‘[Saint Camillus] made many mistakes; for years he was compelled to grope about; feeling his way, not knowing where he would end, perhaps not altogether caring. Still, during those years of groping it is clear that his willpower was being strengthened every day. It is not a little significant that whereas at the age of twenty-three he had not the will to resist a fellow-tramp, when he was thirty he could hold his own conviction against even a St Philip Neri.
Once this willpower had been gained the rest of the growth of Camillus is comparatively easy to explain. He was a soldier by profession, for whom life had no surprises, to whom no degree of degradation came as a shock; he had gone through the worst and he knew. But he also knew that however low a man may fall he remains still a man; when he himself had been at his lowest he had never quite lost the memory of better things, nor the vague desire that he might be other than he was. From his own experience he was sure that the most wretched of men was more to be pitied than to be condemned; and if to be pitied, then to be helped if that was possible. With this knowledge, burnt into his soul during ten bitter years, and with the will now developed to act, the hero latent in Camillus began to appear. Nothing could stop him; not the anxious warning of a saint, not the discouragement of religious superiors, not the appeals of seculars who bade him be content with the good he was doing, not his own want of education, which seemed to exclude all possibility of the priesthood, not his naturally passionate nature, signs of which are manifest in him to the end. Like other saints, he began with nothing; as with them, the bread he gave multiplied within his hands; even more than has been the case with most saints, the stream he has set flowing has not been confined within the limits of a religious Order, but has overflowed its banks, and has materially affected the whole of our civilisation.
Such has been the working of the grace of God in and through Camillus de Lellis, the trooper, the tramp. He founded his Congregation, and it was approved, in 1586, when he was thirty-six years of age. It was raised to the rank of an Order in 1591, and Camillus was appointed its first General. He held that office till 1607, when he persuaded his brethren, and the ecclesiastical authorities, to allow him to resign. He lived for seven years more, a humble subject in the Order which he himself had founded and, as is not uncommon in the lives of saints, if we may judge from certain signs, they were not the happiest years of his life. In 1613 it became evident to himself and to his brethren that he could not live much longer, and at his own request he was taken to Rome, that he might die in the Holy City.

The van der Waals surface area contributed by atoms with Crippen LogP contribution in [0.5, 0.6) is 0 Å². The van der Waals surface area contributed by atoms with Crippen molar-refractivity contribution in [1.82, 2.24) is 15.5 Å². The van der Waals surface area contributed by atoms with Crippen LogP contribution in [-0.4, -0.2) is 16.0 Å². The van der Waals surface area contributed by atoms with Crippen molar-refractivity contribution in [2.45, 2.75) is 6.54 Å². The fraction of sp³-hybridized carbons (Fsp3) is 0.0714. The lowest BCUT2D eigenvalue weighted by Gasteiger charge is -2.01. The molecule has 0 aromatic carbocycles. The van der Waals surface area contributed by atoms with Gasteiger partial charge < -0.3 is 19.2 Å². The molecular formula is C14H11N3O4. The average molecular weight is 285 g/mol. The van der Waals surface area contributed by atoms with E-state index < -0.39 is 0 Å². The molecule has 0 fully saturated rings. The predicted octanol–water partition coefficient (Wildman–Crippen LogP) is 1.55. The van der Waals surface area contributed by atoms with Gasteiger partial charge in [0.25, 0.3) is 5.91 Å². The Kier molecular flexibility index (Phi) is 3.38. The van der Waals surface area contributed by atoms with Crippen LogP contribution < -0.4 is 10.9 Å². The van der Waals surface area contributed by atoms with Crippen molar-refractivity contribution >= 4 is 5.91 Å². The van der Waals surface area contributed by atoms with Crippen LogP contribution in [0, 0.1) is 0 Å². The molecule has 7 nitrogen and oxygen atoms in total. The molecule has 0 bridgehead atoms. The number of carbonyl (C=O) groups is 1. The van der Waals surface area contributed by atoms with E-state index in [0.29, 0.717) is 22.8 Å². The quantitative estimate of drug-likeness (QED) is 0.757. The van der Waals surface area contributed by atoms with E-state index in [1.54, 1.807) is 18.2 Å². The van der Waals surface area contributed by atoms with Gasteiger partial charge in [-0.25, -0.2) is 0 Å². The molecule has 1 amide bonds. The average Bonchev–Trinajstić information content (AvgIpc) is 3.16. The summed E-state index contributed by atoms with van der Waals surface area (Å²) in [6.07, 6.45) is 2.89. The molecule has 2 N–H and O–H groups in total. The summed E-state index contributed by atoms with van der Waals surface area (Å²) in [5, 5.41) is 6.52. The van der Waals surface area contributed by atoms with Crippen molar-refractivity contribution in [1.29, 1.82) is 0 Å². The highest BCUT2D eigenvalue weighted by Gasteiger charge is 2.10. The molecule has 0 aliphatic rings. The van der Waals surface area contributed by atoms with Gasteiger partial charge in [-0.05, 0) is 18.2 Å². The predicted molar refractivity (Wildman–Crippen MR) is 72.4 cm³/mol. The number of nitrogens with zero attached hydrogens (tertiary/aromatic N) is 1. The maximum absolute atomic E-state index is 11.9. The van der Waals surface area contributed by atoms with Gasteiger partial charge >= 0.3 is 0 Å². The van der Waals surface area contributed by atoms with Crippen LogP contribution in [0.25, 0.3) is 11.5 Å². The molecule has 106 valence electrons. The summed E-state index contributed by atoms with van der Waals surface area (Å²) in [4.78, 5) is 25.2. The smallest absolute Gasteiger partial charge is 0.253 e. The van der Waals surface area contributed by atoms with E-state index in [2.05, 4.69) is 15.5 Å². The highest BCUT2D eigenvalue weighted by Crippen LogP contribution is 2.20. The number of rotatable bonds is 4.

But his preparation for death was characteristic of his life; so long as he could drag himself about he could not be kept from visiting the hospitals. When he could no longer go out, he still continued to visit the sick in his own house; and when that became impossible, then he set himself to writing many letters, to the many in the world who had helped him with their alms, and to his own brethren, that they might continue the good work. For himself, he did not forget what he had been. “I beseech you on my knees to pray for me”, he said to the General of the Carmelites, who visited him on his death-bed, “for I have been a great sinner, a gambler, and a man of bad life”.
As his mind began to wander it always went in the direction of God's mercy; he seemed never to tire of thanking Him for all He had done, through the merits of the Precious Blood of Christ. At length the end came. He stretched out his arms in the form of a cross, pronounced again his thanksgiving for the Blood of Christ, and died’.
from Saints for Sinners, 1930, by Archbishop Alban Goodier SJ, 1869-1939
O God, who for the comfort of souls striving in their last agony, didst adorn Saint Camillus with singular gifts of charity: we beseech thee, by his merits, to pour upon us the spirit of thy love; that in the hour of our death, we may be worthy to overcome the enemy and to attain to the heavenly crown; through Jesus Christ thy Son our Lord, who liveth and reigneth with thee, in the unity of the Holy Ghost, ever one God, world without end. Amen. - Divine Worship: The Missal.
Fr Lee Kenyon